Berlin Film Festival 2013: The Nun, Camille Claudel 1915 and more
French-language films bring a vive-le-différence sensibility to Berlin.
Wed Feb 13 2013
The French have their own special brand of miserablism – even when they’re aggrieved, they look impeccable. This week’s exemplar is The Nun, Guillaume Nicloux’s lush adaptation of Denis Diderot’s 18th century novel about a young woman’s struggle against enforced convent life. Starring Pauline Etienne as the persecuted teen, the film is never less than sumptuous in costume and set design, bringing to life the austerity and cruelty of religious service in an unusually crisp and—God forbid—even fashionable way. Despite the controversial nature of the material (Jacques Rivette’s 1966 version was initially banned by the French government), Nicloux manages to create a surprisingly antiseptic drama, one that feels largely bloodless despite all the relentless suffering. A late-inning appearance by the always invigorating Isabelle Huppert as a randy lesbian Mother Superior is worth its weight in chuckles, but marks an awkward shift in tone that merely highlights the film’s passionless approach.
Equally despairing was Bruno Dumont’s Camille Claudel 1915, a grim week-in-the-life biopic of the tortured artist’s confinement in a lunatic asylum, with a hypnotic Juliette Binoche giving a master class in violent sobbing. The drama—which vacillates between psychological horror and spiritual tragedy—makes for a brutal companion piece to the far more mainstream 1988 star vehicle, which featured a sensual Isabelle Adjani as the beguiling sculptor most famous for being Rodin’s put-upon lover. Dumont has always subsided on a steady diet of human angst, which has yielded uneven returns over a spotty career of astringent cinema. Camille Claudel 1915 is one of his stronger works, mainly due to Binoche’s galvanic integrity. She joins Gloria's Paulina Garcia as a strong contender for this year’s Best Actress award (read our take on her performance here), delivering an almost wordless performance that is arguably one of her most physically demanding (she reportedly has only four pages of dialogue in the entire 95-minute film).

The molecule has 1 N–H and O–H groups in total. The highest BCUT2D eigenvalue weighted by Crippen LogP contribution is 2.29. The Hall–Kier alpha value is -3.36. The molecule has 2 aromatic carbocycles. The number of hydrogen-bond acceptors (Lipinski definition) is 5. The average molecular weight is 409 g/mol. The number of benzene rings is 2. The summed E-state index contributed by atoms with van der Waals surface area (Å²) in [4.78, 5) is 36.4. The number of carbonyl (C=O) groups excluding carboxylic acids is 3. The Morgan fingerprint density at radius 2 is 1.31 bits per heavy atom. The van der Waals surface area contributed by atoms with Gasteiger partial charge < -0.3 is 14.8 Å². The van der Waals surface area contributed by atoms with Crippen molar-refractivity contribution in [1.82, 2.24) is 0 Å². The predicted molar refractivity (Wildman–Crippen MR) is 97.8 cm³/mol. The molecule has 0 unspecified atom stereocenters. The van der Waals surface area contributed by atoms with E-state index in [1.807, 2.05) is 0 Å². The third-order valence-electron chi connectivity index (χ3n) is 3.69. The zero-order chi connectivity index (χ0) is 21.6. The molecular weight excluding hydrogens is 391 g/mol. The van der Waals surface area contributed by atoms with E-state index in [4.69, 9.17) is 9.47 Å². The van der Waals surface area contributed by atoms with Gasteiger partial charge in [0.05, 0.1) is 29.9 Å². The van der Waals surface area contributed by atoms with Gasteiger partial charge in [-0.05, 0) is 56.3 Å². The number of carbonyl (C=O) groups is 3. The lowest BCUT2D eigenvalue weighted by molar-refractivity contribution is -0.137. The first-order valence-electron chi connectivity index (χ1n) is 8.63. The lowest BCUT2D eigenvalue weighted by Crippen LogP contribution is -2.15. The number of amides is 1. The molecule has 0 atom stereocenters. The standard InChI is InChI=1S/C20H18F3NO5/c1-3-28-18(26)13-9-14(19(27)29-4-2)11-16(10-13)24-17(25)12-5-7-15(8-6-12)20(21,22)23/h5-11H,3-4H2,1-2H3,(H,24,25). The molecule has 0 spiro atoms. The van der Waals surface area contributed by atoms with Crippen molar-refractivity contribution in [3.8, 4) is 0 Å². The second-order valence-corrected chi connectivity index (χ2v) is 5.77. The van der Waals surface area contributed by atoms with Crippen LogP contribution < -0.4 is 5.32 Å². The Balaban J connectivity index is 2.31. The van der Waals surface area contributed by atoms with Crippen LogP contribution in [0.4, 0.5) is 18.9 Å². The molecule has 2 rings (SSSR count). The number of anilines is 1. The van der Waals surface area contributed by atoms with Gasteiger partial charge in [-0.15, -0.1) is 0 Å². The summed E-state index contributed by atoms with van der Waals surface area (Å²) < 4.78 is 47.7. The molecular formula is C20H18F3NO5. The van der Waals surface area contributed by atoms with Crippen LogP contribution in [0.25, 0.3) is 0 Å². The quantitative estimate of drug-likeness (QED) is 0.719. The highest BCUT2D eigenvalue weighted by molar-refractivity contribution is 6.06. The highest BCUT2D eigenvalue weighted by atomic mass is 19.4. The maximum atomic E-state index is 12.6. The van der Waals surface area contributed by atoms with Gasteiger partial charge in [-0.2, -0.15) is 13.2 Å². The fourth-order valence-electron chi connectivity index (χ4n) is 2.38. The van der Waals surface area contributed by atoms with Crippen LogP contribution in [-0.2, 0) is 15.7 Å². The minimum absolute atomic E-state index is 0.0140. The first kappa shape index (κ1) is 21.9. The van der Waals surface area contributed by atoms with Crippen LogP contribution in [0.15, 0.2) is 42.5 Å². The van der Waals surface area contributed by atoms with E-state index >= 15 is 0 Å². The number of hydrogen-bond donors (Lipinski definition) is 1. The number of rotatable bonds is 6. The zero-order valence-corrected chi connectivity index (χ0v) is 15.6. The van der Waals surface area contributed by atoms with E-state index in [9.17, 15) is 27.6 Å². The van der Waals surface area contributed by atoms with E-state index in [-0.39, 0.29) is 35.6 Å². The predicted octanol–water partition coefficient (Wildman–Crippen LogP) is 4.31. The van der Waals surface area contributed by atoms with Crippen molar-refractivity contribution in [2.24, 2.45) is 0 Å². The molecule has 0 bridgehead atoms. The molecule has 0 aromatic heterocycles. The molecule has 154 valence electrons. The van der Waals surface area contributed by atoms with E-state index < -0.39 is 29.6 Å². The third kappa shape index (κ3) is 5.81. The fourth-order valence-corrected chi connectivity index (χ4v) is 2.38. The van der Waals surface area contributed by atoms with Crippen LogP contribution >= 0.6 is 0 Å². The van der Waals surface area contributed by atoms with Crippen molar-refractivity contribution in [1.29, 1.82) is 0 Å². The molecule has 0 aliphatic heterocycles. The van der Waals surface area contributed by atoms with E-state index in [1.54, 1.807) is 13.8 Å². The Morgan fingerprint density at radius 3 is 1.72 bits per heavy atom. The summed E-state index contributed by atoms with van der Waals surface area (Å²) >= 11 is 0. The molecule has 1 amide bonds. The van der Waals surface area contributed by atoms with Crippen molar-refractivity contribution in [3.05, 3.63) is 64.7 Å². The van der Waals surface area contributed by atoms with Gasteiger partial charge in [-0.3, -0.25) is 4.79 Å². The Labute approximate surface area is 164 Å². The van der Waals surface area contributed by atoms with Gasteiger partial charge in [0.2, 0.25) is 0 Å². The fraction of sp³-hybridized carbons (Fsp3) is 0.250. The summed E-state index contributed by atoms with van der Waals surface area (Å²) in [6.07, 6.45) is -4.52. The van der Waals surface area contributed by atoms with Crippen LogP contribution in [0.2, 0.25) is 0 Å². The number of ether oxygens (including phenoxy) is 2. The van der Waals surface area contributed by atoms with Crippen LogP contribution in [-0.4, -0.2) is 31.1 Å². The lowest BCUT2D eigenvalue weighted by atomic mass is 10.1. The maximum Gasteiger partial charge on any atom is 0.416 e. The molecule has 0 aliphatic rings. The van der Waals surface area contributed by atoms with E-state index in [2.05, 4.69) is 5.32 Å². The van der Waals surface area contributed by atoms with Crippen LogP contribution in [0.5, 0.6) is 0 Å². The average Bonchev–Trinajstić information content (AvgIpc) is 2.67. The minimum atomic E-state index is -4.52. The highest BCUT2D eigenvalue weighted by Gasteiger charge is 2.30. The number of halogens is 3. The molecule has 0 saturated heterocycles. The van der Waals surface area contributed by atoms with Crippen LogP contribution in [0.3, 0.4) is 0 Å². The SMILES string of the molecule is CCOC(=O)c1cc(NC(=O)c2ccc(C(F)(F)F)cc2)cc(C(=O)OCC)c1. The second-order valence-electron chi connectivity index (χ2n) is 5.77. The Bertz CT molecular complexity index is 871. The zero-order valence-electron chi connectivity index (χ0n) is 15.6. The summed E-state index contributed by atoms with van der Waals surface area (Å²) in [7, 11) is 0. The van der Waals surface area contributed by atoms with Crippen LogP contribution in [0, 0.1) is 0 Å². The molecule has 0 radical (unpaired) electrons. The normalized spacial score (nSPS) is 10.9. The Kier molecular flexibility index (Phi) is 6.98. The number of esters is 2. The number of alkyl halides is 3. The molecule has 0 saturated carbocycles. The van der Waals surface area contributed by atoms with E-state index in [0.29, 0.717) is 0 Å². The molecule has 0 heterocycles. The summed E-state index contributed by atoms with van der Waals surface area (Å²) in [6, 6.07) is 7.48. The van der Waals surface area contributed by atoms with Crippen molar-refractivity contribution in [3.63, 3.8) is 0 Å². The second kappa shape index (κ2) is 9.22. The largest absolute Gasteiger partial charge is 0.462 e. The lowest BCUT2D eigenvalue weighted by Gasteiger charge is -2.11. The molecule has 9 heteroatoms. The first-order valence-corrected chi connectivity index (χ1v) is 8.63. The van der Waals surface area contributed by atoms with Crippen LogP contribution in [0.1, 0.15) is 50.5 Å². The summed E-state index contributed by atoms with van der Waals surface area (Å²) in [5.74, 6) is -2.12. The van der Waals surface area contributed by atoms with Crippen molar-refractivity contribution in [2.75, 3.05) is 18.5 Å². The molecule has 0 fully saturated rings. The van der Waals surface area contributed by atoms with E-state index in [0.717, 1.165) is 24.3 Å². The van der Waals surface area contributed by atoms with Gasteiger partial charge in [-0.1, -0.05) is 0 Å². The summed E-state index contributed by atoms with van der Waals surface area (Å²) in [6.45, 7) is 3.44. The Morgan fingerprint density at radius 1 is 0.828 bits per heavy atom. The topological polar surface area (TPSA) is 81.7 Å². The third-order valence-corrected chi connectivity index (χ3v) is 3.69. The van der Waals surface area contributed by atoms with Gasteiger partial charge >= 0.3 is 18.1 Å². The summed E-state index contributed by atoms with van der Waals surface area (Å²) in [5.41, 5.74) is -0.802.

Among all this bleak Gallic fare is also the latest from French Canadian Denis Côté, who brought his own sense of Quebecois ennui with the grungy Sapphic anti-romance Vic + Flo Saw a Bear. A willfully eccentric crime film with a pair of female ex-con lovers laying low in the woods, Vic + Flo boasts a nasty central lead from Pierrette Robitaille; speaking French with a thick, nasal-accented Canuck quack and looking like a shriveled apple, she outright dares the audience not to be sympathetic to all the petty viciousness.
But let’s not be completely dour. Nicholas Philibert’s delightful documentary La Maison da la Radio delivers an aural-packed day in the life of beloved national broadcaster Radio France. Imagine NPR, but with vigorous government support, and you’ll get a sense of the enormity of the operation, which seems to have its tentacles in every aspect of French life, from news to literature, sports, drama, music (both high and low), game shows, and the avant garde. Philibert thoroughly dissects the institution without any commentary or context, letting workaday moments with the myriad voice laborers literally speak for themselves. Things might be bad in France, but they definitely sound good.